After the local French teacher scandalizes the fishing village of Little Cove, Newfoundland, by running off with a priest, the school looks to the mainland to fill the job quickly. They want someone who can uphold their Catholic values and keep a motley group of largely unwilling students in line.
The position is filled by mainlander Rachel O’Brien—technically a Catholic (baptized!), technically a teacher (honors degree!)—who’s desperate to leave her current mess of a life behind. She isn’t surprised that her students don’t see the value of learning French. But she is surprised that she can barely understand their English… Is it a compliment or insult to be called a sleeveen? (Insult.) And the anonymous notes left on her car, telling her to go home, certainly don’t help to make her feel welcome.
Still, she is quickly drawn into the island’s traditional music and culture, and into the personal lives of her crusty but softhearted landlady, Lucille, her reluctant students and her fellow teacher Doug Bishop. But when her beliefs clash with church and community, she makes a decision that throws her career into jeopardy. In trying to help a student, has she gone too far?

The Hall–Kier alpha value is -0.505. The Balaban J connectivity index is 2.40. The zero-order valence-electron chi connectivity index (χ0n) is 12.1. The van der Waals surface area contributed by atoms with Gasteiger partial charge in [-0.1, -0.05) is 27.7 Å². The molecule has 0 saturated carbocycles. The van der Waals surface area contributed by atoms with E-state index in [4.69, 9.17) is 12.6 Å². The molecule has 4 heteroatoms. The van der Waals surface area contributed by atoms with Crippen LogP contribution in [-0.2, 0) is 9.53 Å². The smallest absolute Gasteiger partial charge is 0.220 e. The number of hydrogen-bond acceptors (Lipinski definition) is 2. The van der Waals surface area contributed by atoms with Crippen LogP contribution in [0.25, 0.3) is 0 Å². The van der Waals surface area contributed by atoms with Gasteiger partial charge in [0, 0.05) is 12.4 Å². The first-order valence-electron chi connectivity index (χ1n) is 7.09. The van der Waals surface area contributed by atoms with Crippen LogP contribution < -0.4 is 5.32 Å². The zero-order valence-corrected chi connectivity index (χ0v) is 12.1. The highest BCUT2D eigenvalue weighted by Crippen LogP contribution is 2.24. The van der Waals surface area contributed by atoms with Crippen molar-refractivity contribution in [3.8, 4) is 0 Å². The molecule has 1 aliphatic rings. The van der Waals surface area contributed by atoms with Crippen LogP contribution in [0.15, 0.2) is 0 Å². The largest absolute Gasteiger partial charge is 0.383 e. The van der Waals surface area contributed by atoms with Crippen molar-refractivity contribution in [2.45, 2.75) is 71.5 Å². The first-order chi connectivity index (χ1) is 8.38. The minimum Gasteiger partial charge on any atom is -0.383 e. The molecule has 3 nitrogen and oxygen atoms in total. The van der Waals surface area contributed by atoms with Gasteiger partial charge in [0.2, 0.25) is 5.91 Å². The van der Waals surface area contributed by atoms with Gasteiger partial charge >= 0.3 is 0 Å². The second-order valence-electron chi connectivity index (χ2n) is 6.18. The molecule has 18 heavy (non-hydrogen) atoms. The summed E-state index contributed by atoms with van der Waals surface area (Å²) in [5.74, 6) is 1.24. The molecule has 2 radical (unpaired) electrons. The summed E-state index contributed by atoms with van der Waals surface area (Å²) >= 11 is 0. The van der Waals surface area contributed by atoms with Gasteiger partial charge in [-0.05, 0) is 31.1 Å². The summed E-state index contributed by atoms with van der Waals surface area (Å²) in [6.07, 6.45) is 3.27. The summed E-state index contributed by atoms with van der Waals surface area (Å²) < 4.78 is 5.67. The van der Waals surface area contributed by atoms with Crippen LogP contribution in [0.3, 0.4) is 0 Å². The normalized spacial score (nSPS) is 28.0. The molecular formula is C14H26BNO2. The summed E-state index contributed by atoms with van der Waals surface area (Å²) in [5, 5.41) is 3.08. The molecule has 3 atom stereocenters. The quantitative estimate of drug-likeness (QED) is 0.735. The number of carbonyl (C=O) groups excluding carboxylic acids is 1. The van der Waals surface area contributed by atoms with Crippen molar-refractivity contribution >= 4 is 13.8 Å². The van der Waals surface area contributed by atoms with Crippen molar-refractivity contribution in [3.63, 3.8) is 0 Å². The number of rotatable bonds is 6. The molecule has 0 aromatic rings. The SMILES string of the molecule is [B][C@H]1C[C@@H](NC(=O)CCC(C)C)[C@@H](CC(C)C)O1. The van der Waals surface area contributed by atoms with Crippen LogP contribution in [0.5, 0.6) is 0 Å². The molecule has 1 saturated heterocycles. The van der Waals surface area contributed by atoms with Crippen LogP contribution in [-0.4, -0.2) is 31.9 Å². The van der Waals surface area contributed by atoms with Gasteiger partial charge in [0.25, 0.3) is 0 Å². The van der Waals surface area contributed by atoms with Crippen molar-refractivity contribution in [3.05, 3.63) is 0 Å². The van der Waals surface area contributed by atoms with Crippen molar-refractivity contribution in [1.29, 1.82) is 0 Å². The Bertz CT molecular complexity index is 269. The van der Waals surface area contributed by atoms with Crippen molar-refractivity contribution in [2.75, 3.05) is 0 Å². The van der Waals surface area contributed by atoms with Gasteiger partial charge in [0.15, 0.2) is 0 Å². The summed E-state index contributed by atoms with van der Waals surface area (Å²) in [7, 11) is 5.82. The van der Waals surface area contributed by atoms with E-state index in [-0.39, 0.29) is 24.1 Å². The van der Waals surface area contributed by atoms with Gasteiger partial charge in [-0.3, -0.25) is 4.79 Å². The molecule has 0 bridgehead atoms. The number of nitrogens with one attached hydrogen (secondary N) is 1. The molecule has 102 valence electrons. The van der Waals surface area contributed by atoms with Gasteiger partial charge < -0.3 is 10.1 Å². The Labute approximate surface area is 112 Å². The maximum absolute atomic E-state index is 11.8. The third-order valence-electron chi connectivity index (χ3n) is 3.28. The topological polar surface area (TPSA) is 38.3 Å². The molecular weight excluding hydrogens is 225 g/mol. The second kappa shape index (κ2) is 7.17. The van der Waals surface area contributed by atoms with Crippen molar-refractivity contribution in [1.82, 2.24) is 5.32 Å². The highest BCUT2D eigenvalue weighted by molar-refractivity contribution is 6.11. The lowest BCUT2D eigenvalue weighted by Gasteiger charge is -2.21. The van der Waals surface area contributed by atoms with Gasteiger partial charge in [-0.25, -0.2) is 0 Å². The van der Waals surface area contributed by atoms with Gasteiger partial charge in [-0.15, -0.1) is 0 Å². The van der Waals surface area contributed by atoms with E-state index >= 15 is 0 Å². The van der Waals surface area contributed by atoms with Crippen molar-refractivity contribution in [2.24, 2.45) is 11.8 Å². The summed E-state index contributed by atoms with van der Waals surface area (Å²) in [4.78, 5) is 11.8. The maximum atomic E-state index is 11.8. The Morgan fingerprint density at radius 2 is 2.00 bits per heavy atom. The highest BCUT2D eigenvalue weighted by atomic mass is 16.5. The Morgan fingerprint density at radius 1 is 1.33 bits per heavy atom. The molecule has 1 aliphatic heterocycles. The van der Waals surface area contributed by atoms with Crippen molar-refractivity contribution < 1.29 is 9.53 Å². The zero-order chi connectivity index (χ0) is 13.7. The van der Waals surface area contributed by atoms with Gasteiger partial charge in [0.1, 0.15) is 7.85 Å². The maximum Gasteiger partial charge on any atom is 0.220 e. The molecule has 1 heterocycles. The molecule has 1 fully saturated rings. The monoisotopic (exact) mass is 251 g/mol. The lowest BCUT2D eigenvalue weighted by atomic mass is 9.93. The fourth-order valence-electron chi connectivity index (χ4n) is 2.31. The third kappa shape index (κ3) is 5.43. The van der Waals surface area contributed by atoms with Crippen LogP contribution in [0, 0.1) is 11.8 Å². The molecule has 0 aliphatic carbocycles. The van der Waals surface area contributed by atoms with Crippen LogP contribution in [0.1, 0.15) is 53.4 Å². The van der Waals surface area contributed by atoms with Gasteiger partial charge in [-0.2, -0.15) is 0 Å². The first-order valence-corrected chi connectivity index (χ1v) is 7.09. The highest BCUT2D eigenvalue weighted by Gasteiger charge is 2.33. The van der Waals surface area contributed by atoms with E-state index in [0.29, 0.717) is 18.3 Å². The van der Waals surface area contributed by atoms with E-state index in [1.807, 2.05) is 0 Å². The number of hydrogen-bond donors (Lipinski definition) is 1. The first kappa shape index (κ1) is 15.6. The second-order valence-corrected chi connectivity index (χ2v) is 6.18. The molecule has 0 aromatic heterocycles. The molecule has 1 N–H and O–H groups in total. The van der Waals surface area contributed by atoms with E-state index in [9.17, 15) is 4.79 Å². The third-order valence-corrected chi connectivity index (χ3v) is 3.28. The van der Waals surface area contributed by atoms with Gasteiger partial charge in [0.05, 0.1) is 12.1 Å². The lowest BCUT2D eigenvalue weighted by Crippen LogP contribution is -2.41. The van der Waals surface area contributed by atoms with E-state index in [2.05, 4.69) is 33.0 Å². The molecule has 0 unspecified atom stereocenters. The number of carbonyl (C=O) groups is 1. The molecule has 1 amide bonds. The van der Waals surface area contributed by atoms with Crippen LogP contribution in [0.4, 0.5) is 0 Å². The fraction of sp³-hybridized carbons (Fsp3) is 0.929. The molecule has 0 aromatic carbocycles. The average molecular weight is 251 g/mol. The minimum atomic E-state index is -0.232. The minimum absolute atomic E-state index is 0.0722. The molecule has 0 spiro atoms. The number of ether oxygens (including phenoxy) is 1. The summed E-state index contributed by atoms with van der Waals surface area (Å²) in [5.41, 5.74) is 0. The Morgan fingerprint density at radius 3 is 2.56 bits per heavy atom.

This was such a good read! The culture and landscape of Little Cove is a vivid character in this novel, and the author does a stellar job of bringing it to life. The characters are quirky yet relatable, and, despite the setting being such a tiny place, it’s full of life and activity. This was an easy read, but just so warm and comfortable, like a cozy sweater on a cold day.
Damhnait Monaghan is an award-winning writer. New Girl in Little Cove is her debut novel.
(Galley courtesy of Harlequin/Graydon House in exchange for an honest review.)